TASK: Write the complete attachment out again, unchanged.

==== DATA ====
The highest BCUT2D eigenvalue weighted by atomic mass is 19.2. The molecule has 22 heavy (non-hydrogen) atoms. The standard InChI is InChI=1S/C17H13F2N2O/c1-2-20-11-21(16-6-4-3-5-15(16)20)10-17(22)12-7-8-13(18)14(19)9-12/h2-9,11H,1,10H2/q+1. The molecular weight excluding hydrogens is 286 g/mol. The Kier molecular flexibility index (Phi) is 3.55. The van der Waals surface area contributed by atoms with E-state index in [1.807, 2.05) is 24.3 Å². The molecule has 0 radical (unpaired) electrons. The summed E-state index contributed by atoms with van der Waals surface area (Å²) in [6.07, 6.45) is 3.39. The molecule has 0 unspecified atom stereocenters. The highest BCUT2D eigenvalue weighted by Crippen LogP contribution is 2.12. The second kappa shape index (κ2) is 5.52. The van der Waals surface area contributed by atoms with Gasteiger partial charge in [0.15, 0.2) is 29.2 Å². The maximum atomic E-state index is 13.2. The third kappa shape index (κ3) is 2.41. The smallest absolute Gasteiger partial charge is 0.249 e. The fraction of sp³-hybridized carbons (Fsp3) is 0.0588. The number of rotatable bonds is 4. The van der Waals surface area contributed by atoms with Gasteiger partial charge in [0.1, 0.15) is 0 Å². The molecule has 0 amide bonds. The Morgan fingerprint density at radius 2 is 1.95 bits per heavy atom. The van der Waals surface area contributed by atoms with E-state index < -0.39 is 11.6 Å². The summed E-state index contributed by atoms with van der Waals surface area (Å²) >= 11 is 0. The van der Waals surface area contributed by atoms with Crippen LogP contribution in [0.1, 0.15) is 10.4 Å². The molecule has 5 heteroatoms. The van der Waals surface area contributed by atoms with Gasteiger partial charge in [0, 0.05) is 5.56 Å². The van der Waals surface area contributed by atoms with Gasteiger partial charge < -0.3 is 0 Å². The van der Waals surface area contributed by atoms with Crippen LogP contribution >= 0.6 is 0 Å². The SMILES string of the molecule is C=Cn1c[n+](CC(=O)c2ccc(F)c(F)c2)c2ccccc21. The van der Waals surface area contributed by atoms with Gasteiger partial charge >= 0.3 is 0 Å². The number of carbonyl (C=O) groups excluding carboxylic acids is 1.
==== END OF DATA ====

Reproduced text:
The highest BCUT2D eigenvalue weighted by atomic mass is 19.2. The molecule has 22 heavy (non-hydrogen) atoms. The standard InChI is InChI=1S/C17H13F2N2O/c1-2-20-11-21(16-6-4-3-5-15(16)20)10-17(22)12-7-8-13(18)14(19)9-12/h2-9,11H,1,10H2/q+1. The molecular weight excluding hydrogens is 286 g/mol. The Kier molecular flexibility index (Phi) is 3.55. The van der Waals surface area contributed by atoms with E-state index in [1.807, 2.05) is 24.3 Å². The molecule has 0 radical (unpaired) electrons. The summed E-state index contributed by atoms with van der Waals surface area (Å²) in [6.07, 6.45) is 3.39. The molecule has 0 unspecified atom stereocenters. The highest BCUT2D eigenvalue weighted by Crippen LogP contribution is 2.12. The second kappa shape index (κ2) is 5.52. The van der Waals surface area contributed by atoms with Gasteiger partial charge in [0.15, 0.2) is 29.2 Å². The maximum atomic E-state index is 13.2. The third kappa shape index (κ3) is 2.41. The smallest absolute Gasteiger partial charge is 0.249 e. The fraction of sp³-hybridized carbons (Fsp3) is 0.0588. The number of rotatable bonds is 4. The van der Waals surface area contributed by atoms with Gasteiger partial charge in [0.1, 0.15) is 0 Å². The molecule has 0 amide bonds. The Morgan fingerprint density at radius 2 is 1.95 bits per heavy atom. The van der Waals surface area contributed by atoms with E-state index < -0.39 is 11.6 Å². The summed E-state index contributed by atoms with van der Waals surface area (Å²) >= 11 is 0. The van der Waals surface area contributed by atoms with Crippen LogP contribution in [0.1, 0.15) is 10.4 Å². The molecule has 5 heteroatoms. The van der Waals surface area contributed by atoms with Gasteiger partial charge in [0, 0.05) is 5.56 Å². The van der Waals surface area contributed by atoms with Gasteiger partial charge < -0.3 is 0 Å². The van der Waals surface area contributed by atoms with Crippen LogP contribution >= 0.6 is 0 Å². The SMILES string of the molecule is C=Cn1c[n+](CC(=O)c2ccc(F)c(F)c2)c2ccccc21. The van der Waals surface area contributed by atoms with Gasteiger partial charge >= 0.3 is 0 Å². The number of carbonyl (C=O) groups excluding carboxylic acids is 1.